Do you know being in a restaurant and getting a menu which is longer than the average novel, and you cannot decide for a single meal because every single one sounds more delicious than the other? That’s similar to the problem I was having when writing this blog post… Today is the „I love Free Software“ day, on which people all over the world say „thank you“ to contributors of Free Software, often created in free time and with lots of passion.
Should authorities be allowed to make advertisement for only one company and ignore all the others? Many people strongly disagree, among them myself, the Free Software Foundation Europe (FSFE) and also the CIO of the Federal Republic of Germany, the IT commissioner of the German Government. The whole story began with something we all had to read sometimes, at least subconsciously, on a website providing PDF documents: „To open the PDF files please download Adobe Acrobat Reader.
Imagine you want install GNU/Linux but your bandwidth won’t let you… tl;dr: I wrote a rather small Bash script which splits huge files into several smaller ones and downloads them. To ensure the integrity, every small files is being checked for its hashsum and file size. That’s the problem I was facing in the past days. In the school I’m working at (Moshi Institute of Technology, MIT) I set up a GNU/Linux server to provide services like file sharing, website design (on local servers to avoid the slow internet) and central backups.
After two months in Tanzania and in the computer education centre I work every day I learnt a lot about the culture of the locals in terms of their viewpoint on information technology. And in the same way I had to accept that my initial mental image of the people’s behaviour was (at least in parts) very wrong. So in this article I try to explain how I see the situation of modern technologies and the usage and understanding of Free Software in the region of Tanzania where I live.
Yesterday I’ve been asked by a good friend of mine why I am investing so much time in the FSFE (Free Software¹ Foundation Europe) instead of putting more energy in other organisations with more focus on privacy issues. The background of his question is that I’m quite concerned about governmental and commercial surveillance and the lack of really private ways to communicate with each other and the impact this has on our online and offline behaviour.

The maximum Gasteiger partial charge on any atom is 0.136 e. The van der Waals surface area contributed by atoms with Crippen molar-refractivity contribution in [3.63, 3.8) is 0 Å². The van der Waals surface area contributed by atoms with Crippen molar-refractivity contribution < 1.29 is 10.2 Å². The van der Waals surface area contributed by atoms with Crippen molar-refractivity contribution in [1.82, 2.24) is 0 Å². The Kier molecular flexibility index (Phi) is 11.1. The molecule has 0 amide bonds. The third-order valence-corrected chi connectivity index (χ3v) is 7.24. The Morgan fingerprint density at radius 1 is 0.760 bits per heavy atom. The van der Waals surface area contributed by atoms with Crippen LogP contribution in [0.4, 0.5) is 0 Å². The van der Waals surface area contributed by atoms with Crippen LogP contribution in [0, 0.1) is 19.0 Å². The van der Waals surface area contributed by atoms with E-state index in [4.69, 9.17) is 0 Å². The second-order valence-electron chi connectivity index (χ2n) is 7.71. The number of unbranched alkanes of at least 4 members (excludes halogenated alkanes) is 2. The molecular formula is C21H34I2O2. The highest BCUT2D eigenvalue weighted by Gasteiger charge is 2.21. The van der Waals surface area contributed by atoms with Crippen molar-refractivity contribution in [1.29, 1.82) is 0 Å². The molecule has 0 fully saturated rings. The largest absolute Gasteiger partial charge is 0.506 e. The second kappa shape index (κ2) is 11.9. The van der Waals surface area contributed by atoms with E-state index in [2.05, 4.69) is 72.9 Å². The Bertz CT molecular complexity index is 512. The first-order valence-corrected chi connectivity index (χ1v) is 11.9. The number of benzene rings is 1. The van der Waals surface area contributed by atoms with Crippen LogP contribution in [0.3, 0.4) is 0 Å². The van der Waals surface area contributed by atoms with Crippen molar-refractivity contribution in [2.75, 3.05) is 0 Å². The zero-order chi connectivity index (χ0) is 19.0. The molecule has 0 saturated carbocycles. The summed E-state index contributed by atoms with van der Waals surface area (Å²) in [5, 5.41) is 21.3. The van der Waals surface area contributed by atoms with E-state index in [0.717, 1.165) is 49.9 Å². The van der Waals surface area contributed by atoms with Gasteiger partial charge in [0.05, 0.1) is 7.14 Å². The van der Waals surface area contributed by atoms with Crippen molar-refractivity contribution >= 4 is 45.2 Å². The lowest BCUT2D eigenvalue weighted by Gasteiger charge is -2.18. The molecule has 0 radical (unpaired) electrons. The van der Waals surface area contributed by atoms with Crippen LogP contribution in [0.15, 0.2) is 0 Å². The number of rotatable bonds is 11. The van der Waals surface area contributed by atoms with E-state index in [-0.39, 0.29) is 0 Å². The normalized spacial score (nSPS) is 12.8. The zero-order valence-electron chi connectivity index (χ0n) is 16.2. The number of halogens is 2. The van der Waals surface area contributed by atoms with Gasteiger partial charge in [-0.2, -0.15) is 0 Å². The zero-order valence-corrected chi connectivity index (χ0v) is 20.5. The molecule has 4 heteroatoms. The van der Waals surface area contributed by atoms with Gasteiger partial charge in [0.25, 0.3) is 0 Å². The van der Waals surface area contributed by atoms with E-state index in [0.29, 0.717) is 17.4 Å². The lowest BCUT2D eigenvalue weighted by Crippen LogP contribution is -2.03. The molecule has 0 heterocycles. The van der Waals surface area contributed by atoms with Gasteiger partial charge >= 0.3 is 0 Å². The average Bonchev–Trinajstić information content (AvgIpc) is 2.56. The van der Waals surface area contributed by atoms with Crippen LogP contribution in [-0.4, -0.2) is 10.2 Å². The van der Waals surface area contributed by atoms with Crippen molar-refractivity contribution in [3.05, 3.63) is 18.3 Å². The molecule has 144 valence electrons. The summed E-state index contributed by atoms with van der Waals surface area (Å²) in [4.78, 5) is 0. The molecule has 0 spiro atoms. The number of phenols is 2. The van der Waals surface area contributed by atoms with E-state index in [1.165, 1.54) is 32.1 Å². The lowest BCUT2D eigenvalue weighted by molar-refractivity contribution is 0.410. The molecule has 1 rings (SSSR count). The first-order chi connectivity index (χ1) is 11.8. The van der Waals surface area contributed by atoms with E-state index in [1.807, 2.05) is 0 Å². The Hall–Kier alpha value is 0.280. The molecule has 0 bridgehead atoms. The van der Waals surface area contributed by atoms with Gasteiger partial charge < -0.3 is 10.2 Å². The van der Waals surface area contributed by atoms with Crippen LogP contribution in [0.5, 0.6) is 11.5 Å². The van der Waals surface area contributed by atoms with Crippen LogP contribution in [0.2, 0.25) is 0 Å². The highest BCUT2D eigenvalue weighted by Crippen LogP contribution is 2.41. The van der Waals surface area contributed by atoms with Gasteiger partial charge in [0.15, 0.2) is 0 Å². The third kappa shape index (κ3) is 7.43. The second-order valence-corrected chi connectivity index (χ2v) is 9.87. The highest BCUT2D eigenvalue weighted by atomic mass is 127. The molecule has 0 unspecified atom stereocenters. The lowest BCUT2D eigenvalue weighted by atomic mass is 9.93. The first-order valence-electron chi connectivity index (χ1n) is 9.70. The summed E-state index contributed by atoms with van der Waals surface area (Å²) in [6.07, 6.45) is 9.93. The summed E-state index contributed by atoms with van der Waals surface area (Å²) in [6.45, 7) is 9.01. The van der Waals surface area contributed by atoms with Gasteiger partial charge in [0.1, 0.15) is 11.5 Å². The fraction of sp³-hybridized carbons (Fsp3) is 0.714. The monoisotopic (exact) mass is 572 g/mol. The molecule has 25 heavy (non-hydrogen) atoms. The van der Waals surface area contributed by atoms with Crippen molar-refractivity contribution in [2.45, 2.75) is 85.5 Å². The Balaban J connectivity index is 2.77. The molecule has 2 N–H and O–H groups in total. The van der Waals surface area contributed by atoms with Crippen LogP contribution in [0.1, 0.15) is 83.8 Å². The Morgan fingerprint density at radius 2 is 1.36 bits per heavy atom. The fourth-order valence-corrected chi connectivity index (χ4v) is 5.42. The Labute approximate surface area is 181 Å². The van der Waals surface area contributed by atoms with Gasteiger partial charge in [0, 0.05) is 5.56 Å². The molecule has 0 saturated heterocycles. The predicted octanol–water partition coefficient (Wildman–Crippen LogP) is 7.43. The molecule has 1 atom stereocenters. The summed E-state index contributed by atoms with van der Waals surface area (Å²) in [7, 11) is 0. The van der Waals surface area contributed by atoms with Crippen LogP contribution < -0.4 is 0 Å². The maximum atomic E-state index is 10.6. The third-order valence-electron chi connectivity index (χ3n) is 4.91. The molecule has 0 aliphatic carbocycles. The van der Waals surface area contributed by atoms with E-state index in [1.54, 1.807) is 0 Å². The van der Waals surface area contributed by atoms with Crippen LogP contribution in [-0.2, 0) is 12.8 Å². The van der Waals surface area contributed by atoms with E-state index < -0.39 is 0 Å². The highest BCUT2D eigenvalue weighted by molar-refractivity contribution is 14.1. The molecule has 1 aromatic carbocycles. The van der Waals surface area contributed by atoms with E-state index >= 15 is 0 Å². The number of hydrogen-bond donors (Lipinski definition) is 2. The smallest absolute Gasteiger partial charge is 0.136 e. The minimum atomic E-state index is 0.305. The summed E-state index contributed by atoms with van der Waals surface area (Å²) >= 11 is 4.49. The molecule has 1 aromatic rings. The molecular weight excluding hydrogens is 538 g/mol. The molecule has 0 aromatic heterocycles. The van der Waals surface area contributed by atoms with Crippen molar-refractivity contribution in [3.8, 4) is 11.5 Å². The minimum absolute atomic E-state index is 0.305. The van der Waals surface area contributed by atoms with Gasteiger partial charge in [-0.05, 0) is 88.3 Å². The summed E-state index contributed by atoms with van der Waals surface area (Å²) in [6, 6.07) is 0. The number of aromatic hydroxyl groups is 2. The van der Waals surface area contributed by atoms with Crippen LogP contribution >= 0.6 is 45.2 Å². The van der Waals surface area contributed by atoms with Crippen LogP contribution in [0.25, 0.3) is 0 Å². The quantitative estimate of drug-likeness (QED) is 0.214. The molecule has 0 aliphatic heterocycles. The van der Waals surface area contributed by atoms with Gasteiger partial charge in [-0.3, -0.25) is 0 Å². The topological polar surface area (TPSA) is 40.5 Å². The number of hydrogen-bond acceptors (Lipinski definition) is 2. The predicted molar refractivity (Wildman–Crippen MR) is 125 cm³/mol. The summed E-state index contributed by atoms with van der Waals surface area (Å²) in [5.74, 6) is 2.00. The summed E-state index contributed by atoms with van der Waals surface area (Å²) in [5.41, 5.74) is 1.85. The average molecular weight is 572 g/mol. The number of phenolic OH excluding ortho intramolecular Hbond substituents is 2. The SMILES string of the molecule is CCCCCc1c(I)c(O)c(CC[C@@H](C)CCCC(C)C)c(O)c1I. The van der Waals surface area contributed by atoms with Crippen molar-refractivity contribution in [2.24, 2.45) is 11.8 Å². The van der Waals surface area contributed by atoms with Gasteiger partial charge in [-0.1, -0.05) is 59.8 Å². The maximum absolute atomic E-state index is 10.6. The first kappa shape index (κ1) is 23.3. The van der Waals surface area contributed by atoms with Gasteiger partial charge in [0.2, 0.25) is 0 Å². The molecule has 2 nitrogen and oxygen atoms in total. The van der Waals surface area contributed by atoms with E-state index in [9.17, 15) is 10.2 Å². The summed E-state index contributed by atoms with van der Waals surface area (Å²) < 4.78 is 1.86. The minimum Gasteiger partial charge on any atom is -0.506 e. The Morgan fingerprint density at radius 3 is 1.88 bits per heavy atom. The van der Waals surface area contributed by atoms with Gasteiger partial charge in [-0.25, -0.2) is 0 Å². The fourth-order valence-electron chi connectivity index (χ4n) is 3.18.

“It’s Valentine’s day and you’re writing a blog post? Are you nuts?” you might ask. Well, but it’s not only Valentine’s day but also I love Free Software day. This day is proclaimed every year on February 14 by the Free Software Foundation Europe to thank all developers and contributors of Free Software (software you can use for any purpose, which source code you or others can analyze, which can be modified and distributed).
Maybe you know Yourls, a pretty cool URL shortener which you can set up on your own server very easily. Link shorteners are nice to have because you can share long links with short urls and you can view and organise all links you ever shared (incl. statistics and so on). There are many alternatives like bit.ly, ur1.ca and so on, but Yourls belongs to YOU and you don’t have to pay attention to ToS changes or the provider’s financial status.
As some of your already may know, I’m going to Tanzania for six months starting in March this year. In the city Moshi I’ll work as a volunteer computer teacher in a local institute for computer education. In the upcoming weeks and months you can hopefully see some updates and pictures on this blog. Until then I’d like to answer some frequently asked questions: Where the heck is Tanzania or Moshi?
Some days ago I noticed another time that I have far too little knowledge about Git. „Time to change that!“, I thought and set up my own Git instance and also installed gitweb for better usability. Upside 1: I can keep track of the many (mainly bash) scripts I wrote in the past and all the changes I will adopt in the future. Upside 2: You can hopefully benefit from using and reading my code.
I recently saw that the Free Software Foundation Europe is offering a new and very interesting internship position. That’s a great opportunity for every student interested in Free Software and political activism — and for me to write about my internship I completed from October 2013 until end of March 2014. Here’s a report I wrote some time ago: Starting from October 2013 I was able to work 6 months as an intern for the Free Software Foundation Europe in Berlin.